Men who were deprived of one night’s sleep bought more food from a mock supermarket the next day, a new study revealed.
“We hypothesized that sleep deprivation’s impact on hunger and decision making would make for the ‘perfect storm’ with regard to shopping and food purchasing—leaving individuals hungrier and less capable of employing self-control and higher-level decision-making processes to avoid making impulsive, calorie-driven purchases,” said first author Colin Chapman, MSc, of Uppsala University.
Chapman and his team had 14 participants sleep well one night and spend a sleepless night on another occasion In both scenarios, the participants were asked to buy groceries on the next morning. The volunteers had a proper breakfast to rule out the effect of hunger pangs on their decisions. The men had to purchase as much as they could from a suggested list of 40 items that included 20 high-caloric s and 20 low-calorie foods.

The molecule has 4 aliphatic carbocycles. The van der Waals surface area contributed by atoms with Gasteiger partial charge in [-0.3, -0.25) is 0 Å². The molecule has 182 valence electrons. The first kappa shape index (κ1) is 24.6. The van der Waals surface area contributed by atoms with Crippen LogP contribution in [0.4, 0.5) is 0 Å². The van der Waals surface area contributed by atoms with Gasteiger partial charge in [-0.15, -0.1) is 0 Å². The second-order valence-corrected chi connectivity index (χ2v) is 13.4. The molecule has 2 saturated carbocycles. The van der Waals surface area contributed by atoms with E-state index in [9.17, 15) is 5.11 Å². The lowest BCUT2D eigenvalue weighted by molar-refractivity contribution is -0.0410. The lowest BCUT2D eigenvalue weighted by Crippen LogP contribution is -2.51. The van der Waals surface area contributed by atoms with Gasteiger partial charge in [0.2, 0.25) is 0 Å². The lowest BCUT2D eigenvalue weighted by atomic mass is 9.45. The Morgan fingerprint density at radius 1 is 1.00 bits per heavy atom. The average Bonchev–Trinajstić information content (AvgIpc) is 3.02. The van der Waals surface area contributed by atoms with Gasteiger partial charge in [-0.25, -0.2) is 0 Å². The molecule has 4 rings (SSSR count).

Sleep-deprived men bought nine per cent more calories and 18 per cent more food [by weight] than they did after the night of good sleep.
“Our finding provides a strong rationale for suggesting that patients with concerns regarding caloric intake and weight gain maintain a healthy, normal sleep schedule,” said Chapman.
This study was published in Obesity, the official journal of The Obesity Society.
More research is required to check whether partial sleep deprivation would also cause such behaviour and to what extent. Also new research could try and explore if sleep deprivation also affects our buying decisions in other contexts, not just food.
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